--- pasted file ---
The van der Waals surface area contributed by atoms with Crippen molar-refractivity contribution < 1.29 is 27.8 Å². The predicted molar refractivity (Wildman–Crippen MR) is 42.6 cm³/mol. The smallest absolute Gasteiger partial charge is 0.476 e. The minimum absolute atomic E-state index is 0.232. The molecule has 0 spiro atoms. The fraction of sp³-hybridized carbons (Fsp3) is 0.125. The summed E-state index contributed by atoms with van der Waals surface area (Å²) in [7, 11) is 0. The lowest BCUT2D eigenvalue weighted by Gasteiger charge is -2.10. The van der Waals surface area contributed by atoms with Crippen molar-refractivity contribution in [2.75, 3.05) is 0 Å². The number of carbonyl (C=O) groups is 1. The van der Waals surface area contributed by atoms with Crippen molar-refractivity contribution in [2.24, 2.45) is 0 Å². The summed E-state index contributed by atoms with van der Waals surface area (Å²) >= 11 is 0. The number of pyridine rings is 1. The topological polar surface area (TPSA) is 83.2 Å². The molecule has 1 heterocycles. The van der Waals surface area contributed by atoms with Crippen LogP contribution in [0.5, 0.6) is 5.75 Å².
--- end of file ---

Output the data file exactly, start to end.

The van der Waals surface area contributed by atoms with Crippen molar-refractivity contribution < 1.29 is 27.8 Å². The predicted molar refractivity (Wildman–Crippen MR) is 42.6 cm³/mol. The smallest absolute Gasteiger partial charge is 0.476 e. The minimum absolute atomic E-state index is 0.232. The molecule has 0 spiro atoms. The fraction of sp³-hybridized carbons (Fsp3) is 0.125. The summed E-state index contributed by atoms with van der Waals surface area (Å²) in [7, 11) is 0. The lowest BCUT2D eigenvalue weighted by Gasteiger charge is -2.10. The van der Waals surface area contributed by atoms with Crippen molar-refractivity contribution in [2.75, 3.05) is 0 Å². The number of carbonyl (C=O) groups is 1. The van der Waals surface area contributed by atoms with Crippen molar-refractivity contribution in [2.24, 2.45) is 0 Å². The summed E-state index contributed by atoms with van der Waals surface area (Å²) >= 11 is 0. The number of pyridine rings is 1. The topological polar surface area (TPSA) is 83.2 Å². The molecule has 1 heterocycles. The van der Waals surface area contributed by atoms with Crippen LogP contribution in [0.5, 0.6) is 5.75 Å².